78. How to Strike with the HalberdΒΆ

In the handling of this weapon, there shall be framed (by my counsel) no more than one ward, bearing the hands, for the more surety in the middle of the staff. And that ward must be the low ward. The hands must be somewhat distant, one from an other, and the point of the weapon directly towards the enemy, regarding always to place himself with the contrary foot before, to that, which the enemy shall set forth, that is to say: If the enemy be before with the left foot, then to stand with the right foot, or contrary wise. And standing in manner aforesaid, he must always prove and try (before he be determined to deliver a thrust) to beat off the enemy’s weapon, which being done, presently deliver a forcible thrust toward the enemy. But because it may lightly so fall out, that in beating off the enemy’s weapon ( the enemy happily pretending to do the like) the weapons be entangled fast together. Therefore, as soon perceived that they be grappled fast, standing sure, and firmly on his feet, he shall increase a pace towards the enemy, lifting up aloft the enemy’s weapon, together with his own by the force of the said entangling, and then with the heel, or blunt end of the Halberd shall strike the enemy in the breast, (for which consideration it should not dislike me, if for that purpose, there shall be fastened in the said blunt end, a strong and sharp pike of iron) and as soon as he has stroked with the said blunt end, (because, by means of the said lifting up, the weapons shall now be unhooked) and retiring that pace which he had before increased, without removing of his hands, he shall deliver a strong edge blow, which is then very commodious.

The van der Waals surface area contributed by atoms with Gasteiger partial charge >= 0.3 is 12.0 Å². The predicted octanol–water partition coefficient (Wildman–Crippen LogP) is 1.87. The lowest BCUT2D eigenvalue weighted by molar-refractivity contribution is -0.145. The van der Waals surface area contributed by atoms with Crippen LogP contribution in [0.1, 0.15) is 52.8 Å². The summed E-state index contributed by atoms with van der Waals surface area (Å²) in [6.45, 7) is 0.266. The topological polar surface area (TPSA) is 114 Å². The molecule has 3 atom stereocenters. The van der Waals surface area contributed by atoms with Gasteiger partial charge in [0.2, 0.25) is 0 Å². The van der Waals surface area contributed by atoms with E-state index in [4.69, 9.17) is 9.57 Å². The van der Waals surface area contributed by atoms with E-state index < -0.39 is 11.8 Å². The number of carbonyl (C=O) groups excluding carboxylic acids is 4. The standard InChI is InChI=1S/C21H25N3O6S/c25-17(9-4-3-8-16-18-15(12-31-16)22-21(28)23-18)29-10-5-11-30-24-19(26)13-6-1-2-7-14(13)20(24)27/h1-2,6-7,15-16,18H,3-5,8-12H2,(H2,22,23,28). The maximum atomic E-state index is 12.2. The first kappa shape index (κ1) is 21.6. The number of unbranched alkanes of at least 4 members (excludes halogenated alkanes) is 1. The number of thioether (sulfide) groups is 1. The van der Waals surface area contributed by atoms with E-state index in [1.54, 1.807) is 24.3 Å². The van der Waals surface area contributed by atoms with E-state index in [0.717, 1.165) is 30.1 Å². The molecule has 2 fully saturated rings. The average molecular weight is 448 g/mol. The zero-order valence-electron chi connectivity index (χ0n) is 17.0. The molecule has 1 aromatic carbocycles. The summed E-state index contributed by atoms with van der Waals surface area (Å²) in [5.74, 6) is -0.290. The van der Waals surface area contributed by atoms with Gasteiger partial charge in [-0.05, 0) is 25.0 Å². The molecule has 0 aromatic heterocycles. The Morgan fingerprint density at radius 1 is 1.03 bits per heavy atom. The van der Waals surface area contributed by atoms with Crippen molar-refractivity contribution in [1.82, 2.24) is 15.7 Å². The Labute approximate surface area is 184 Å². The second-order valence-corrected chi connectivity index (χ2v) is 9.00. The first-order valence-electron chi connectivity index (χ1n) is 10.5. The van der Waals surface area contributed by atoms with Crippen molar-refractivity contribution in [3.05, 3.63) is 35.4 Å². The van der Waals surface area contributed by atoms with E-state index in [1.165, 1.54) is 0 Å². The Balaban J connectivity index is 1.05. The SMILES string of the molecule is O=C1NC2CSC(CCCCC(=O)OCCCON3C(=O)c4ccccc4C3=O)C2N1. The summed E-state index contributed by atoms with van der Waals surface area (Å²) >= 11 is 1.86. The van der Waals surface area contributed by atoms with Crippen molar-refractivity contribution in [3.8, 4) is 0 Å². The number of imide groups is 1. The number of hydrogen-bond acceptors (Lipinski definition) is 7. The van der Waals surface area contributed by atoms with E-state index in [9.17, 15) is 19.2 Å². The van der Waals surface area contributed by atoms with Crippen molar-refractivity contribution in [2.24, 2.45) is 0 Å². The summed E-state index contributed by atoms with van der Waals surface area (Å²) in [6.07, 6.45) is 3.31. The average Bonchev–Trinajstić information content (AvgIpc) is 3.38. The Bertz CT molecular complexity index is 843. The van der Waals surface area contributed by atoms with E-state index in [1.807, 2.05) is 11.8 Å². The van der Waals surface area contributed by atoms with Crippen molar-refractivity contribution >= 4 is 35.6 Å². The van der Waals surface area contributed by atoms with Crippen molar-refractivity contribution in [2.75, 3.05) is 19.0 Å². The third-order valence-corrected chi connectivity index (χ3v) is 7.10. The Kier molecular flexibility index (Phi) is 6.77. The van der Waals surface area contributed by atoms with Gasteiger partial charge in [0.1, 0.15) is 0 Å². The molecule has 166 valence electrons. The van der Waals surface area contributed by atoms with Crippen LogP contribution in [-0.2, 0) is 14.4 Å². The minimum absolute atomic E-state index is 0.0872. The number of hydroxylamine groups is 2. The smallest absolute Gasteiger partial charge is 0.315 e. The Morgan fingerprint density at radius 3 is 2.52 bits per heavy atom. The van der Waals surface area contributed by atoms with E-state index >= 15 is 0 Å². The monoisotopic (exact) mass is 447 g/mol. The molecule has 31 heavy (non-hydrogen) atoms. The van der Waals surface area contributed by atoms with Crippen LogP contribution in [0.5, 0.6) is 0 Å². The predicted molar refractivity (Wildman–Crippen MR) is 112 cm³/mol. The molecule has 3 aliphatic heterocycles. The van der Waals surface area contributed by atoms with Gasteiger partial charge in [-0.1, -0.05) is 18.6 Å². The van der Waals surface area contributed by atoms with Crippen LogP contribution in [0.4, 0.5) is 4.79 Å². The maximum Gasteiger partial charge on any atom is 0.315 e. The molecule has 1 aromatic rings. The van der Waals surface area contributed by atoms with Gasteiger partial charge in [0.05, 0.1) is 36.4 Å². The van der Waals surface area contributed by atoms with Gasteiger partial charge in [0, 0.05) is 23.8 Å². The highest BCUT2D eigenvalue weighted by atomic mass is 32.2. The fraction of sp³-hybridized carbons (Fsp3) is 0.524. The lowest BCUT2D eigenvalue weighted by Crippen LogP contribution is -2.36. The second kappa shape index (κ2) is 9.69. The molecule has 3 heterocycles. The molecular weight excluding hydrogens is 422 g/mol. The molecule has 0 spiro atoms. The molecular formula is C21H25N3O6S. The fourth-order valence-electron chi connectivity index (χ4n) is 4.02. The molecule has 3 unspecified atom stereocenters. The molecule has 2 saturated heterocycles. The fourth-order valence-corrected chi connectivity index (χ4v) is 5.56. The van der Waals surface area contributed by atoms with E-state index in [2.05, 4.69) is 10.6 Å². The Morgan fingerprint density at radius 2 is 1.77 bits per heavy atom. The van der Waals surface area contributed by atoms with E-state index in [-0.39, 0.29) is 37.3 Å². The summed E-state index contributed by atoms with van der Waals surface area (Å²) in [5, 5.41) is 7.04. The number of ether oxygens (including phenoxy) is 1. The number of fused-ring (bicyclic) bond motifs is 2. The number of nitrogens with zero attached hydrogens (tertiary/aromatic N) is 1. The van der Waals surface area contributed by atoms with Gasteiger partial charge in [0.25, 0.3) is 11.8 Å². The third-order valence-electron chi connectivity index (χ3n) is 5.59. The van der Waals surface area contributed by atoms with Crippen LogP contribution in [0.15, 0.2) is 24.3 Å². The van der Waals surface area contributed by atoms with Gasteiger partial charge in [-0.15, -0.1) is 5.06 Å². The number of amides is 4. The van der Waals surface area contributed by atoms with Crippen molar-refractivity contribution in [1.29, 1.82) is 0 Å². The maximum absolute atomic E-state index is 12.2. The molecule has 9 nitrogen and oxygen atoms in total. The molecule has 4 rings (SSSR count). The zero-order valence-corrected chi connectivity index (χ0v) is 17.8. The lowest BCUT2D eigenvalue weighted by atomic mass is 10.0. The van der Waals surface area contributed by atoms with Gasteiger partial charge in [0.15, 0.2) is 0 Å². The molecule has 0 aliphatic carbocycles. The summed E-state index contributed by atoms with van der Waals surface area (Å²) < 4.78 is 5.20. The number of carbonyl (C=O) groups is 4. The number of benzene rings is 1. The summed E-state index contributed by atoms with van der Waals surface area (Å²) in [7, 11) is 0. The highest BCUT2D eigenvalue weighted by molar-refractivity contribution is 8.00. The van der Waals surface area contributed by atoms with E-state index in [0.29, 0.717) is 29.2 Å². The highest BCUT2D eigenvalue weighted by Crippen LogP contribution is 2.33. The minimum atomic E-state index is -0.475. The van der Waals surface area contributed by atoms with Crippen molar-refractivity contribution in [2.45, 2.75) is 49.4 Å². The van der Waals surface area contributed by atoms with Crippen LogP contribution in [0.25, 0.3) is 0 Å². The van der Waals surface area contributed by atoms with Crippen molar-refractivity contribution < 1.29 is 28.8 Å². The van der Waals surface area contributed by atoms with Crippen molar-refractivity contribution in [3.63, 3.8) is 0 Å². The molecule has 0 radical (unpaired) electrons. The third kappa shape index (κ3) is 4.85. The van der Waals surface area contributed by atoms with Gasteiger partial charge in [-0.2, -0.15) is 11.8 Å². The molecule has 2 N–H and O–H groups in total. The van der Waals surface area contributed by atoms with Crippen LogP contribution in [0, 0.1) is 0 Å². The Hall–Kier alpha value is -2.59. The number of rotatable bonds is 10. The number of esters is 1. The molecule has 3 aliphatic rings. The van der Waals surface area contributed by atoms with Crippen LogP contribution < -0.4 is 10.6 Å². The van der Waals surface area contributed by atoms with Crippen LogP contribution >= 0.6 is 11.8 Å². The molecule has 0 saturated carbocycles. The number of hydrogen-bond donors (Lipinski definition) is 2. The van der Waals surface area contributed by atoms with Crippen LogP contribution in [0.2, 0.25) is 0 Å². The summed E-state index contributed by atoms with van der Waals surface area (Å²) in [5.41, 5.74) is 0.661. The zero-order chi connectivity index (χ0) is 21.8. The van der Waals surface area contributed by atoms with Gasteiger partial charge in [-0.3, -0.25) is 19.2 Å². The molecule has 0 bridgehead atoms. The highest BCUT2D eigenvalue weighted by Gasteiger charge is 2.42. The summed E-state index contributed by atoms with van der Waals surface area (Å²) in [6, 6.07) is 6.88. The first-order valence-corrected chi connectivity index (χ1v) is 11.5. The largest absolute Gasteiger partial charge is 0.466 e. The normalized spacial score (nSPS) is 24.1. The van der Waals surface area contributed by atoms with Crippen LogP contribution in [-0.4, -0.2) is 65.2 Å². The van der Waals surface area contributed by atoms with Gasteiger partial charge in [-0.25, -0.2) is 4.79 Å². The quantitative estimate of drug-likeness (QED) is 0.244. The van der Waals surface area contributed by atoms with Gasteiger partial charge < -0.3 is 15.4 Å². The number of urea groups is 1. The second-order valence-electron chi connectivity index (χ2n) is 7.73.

And it is to be understood, that this edgeblow being delivered in this manner, is so strong, that it is apt to cut the enemy’s sword, if it be opposed in this ward. only that which is to be regarded in the delivering of this blow, is, that he be nimble, and of stout courage, not doubting that he shall be struck again, because he is to go so near his enemy, for besides, that he is in such case, that he may easily ward any blow, the enemy finds no way, to strike, except he perform it in two times, to wit, by retiring his pace and Halberd, and then by delivering a thrust.

That this way of striking is good, after the tying, and entangling of the weapons, it may be hereby understood, that as a man endeavors to untie, and unloosen the weapons, either by retiring himself, either by carrying them on the one side, to the intent to strike, he may then go forth of the straight line, by going to one of the both sides, or else lose one time, by retiring himself, under which two inconveniences, either he must needs be hurt, or else defending himself, tie fast the weapons again. But these inconveniences happen not in the foresaid manner of striking.

Farther, a man may strike after an other way to wit, as soon as by the entangling of the weapons they are lifted up, to the intent to unhook, and untie them, he must change his hands, and edge blow, either a thwart, either on high, either on low, for it is commodious anyway, so that he change his hands and retire a pace. But this is not so commodious in the other way, because he may not strike but only downwards. But in this manner of changing hands, he may easily strike the enemy in that place, where he perceives him to be most discovered, be it above or beneath.

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